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Crime Hardware

Ask Slashdot: How To Secure My Life-In-A-Briefcase? 241

Posted by timothy
from the nix-the-self-destruct-button dept.
An anonymous reader writes "I used to travel with a book and some clothes in a backpack, and now my entire life fits into my briefcase. I have a laptop, a tablet, and a cell phone with access to all of my documents through Dropbox, and all the books I own are on my kindle. Aside from having about four grand in electronics, the bag has everything of value that I own. If that bag is stolen while I'm traveling, it will be more trouble than if my apartment burns down (while I'm not in it). What can I do to secure my life-in-a-briefcase?"
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Ask Slashdot: How To Secure My Life-In-A-Briefcase?

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  • Pelican 1490 (Score:4, Informative)

    by Anonymous Coward on Sunday May 13, 2012 @01:47PM (#39987637)

    I travel around the world, and this is the best case I have ever used. Well, my Pelican 1514 is a close second. :)

    It is waterproof, you can drop it or impact it and you don't need to worry about it, and it just works.

    You can also lock it, or lock it to something (in your apt when you are away). Don't lock it someplace at an airport and leave...

    I envy you in that you can fit everything in one case, I am trying to get down to one small car load with about 5-6 cases.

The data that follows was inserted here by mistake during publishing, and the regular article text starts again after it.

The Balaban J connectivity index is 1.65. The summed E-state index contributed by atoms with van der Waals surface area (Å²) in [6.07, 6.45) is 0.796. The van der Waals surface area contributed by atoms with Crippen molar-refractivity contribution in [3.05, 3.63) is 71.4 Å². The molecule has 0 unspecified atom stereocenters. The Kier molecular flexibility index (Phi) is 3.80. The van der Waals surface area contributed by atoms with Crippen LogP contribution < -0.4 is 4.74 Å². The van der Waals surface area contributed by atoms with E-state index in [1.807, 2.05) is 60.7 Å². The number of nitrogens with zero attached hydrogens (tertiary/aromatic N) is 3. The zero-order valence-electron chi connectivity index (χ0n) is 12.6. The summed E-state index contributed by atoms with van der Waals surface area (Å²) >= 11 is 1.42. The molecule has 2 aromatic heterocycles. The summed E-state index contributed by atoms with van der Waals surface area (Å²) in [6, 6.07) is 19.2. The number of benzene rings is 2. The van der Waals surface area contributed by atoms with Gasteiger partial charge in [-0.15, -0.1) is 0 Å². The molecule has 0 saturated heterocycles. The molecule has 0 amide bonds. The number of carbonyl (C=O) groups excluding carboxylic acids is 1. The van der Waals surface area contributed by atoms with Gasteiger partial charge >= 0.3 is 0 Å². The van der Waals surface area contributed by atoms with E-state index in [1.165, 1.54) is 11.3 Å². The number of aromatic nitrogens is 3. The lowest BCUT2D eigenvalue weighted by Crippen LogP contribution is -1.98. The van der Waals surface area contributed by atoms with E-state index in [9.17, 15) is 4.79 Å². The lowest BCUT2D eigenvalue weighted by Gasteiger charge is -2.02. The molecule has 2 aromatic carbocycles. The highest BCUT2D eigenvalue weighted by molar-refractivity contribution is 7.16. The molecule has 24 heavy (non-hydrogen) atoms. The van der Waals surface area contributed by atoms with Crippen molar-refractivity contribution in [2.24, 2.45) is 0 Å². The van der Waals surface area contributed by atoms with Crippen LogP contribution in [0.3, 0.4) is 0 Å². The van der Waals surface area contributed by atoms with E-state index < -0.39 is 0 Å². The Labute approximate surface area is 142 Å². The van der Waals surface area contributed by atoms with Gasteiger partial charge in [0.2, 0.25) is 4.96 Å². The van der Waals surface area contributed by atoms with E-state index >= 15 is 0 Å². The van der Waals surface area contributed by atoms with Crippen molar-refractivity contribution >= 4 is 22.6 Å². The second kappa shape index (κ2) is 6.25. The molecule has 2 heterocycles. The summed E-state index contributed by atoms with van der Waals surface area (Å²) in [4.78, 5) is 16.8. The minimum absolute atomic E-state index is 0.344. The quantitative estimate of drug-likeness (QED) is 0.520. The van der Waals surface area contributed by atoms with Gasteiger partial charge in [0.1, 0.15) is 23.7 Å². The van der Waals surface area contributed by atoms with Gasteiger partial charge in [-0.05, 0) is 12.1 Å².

• Re:Easy solution (Score:5, Informative)

    by Nitewing98 (308560) on Sunday May 13, 2012 @01:50PM (#39987663) Homepage

    Kind of hard to get through airport security with a .45 on your person. Just sayin'.

  • by Qbertino (265505) on Sunday May 13, 2012 @02:09PM (#39987813)

    I'm follwing the cult of less myself, and while not all of my important stuff fits in a briefcase, it does fit into one room without it looking cramped or stuffed with junk - and I plan to reduce my stuff even more in the next few years.

    Here's what I do:
    My Hardware: MB Air, Mac Mini, HTC Flyer, HTC Desire HD
    My local storage: 2 HDDs for TimeMachine, 2 HDDs for redundant backup, storage and archiving
    My remote storage: Virtual Debian Server for word stuff versioned and synced with Git via SSH (roughly ten projects currently ... all my current work of the last year)

    Disaster recovery via TimeMachine, Backup via two extra redundant external USB 3 2.5" HDDs, FS is HFS non-journaled for easy access from linux. Regular offsite versioning, archiving and backups via Git or SCP for the stuff I work on, Backup from Computers to HDDs via rsync. I rely on the Mac OS X AES 128bit encryption of the MB Air SDD for data security. My calendar is on Google and syncs with both HTC devices (anonymous/fake account) and iCal on the MB, my contact data is only in my phone. Still thinking about wether a fresh copy of 'Missing Sync' is worthwhile.

    I store all my notes in Evernote. I have the Evernote client hooked to my Evernote account on all devices.

    My next move will be an rsync setup with some low-power netbook/nettop PC running linux that pushed the contents of the HDDs to my server (rented virtual server running debian).